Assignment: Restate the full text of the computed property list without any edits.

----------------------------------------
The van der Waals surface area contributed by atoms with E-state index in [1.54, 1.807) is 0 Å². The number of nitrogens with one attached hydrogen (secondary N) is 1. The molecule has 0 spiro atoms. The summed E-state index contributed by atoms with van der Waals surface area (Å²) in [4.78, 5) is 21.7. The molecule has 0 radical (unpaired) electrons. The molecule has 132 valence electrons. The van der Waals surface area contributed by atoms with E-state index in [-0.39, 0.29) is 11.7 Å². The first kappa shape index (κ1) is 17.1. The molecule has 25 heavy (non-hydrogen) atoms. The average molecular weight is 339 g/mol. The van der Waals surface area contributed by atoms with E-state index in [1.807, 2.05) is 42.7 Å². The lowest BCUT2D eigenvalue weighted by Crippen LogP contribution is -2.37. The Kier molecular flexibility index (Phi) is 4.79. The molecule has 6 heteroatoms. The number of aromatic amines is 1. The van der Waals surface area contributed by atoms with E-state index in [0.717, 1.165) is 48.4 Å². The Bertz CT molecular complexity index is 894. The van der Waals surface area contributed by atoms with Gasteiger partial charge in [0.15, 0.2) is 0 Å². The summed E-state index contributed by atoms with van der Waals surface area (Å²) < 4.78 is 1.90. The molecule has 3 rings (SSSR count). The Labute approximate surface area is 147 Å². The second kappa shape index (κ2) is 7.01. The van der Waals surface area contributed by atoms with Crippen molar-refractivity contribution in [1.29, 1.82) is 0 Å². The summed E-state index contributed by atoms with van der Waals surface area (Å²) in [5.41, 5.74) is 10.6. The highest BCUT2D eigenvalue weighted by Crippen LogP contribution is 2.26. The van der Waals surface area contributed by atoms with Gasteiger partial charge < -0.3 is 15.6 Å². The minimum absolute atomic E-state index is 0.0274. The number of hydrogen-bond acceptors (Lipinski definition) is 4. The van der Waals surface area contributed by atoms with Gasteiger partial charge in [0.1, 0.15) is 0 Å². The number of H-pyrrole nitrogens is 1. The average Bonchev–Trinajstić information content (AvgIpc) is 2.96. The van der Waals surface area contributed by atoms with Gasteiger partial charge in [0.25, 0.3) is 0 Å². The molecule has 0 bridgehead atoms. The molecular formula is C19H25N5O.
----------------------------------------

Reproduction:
The van der Waals surface area contributed by atoms with E-state index in [1.54, 1.807) is 0 Å². The number of nitrogens with one attached hydrogen (secondary N) is 1. The molecule has 0 spiro atoms. The summed E-state index contributed by atoms with van der Waals surface area (Å²) in [4.78, 5) is 21.7. The molecule has 0 radical (unpaired) electrons. The molecule has 132 valence electrons. The van der Waals surface area contributed by atoms with E-state index in [-0.39, 0.29) is 11.7 Å². The first kappa shape index (κ1) is 17.1. The molecule has 25 heavy (non-hydrogen) atoms. The average molecular weight is 339 g/mol. The van der Waals surface area contributed by atoms with E-state index in [1.807, 2.05) is 42.7 Å². The lowest BCUT2D eigenvalue weighted by Crippen LogP contribution is -2.37. The Kier molecular flexibility index (Phi) is 4.79. The molecule has 6 heteroatoms. The number of aromatic amines is 1. The van der Waals surface area contributed by atoms with E-state index in [0.717, 1.165) is 48.4 Å². The Bertz CT molecular complexity index is 894. The van der Waals surface area contributed by atoms with Gasteiger partial charge in [0.15, 0.2) is 0 Å². The summed E-state index contributed by atoms with van der Waals surface area (Å²) < 4.78 is 1.90. The molecule has 3 rings (SSSR count). The Labute approximate surface area is 147 Å². The second kappa shape index (κ2) is 7.01. The van der Waals surface area contributed by atoms with Crippen molar-refractivity contribution in [1.29, 1.82) is 0 Å². The summed E-state index contributed by atoms with van der Waals surface area (Å²) in [5.41, 5.74) is 10.6. The highest BCUT2D eigenvalue weighted by Crippen LogP contribution is 2.26. The van der Waals surface area contributed by atoms with Gasteiger partial charge < -0.3 is 15.6 Å². The minimum absolute atomic E-state index is 0.0274. The number of hydrogen-bond acceptors (Lipinski definition) is 4. The van der Waals surface area contributed by atoms with Gasteiger partial charge in [0.1, 0.15) is 0 Å². The number of H-pyrrole nitrogens is 1. The average Bonchev–Trinajstić information content (AvgIpc) is 2.96. The van der Waals surface area contributed by atoms with Gasteiger partial charge in [0.25, 0.3) is 0 Å². The molecule has 0 bridgehead atoms. The molecular formula is C19H25N5O.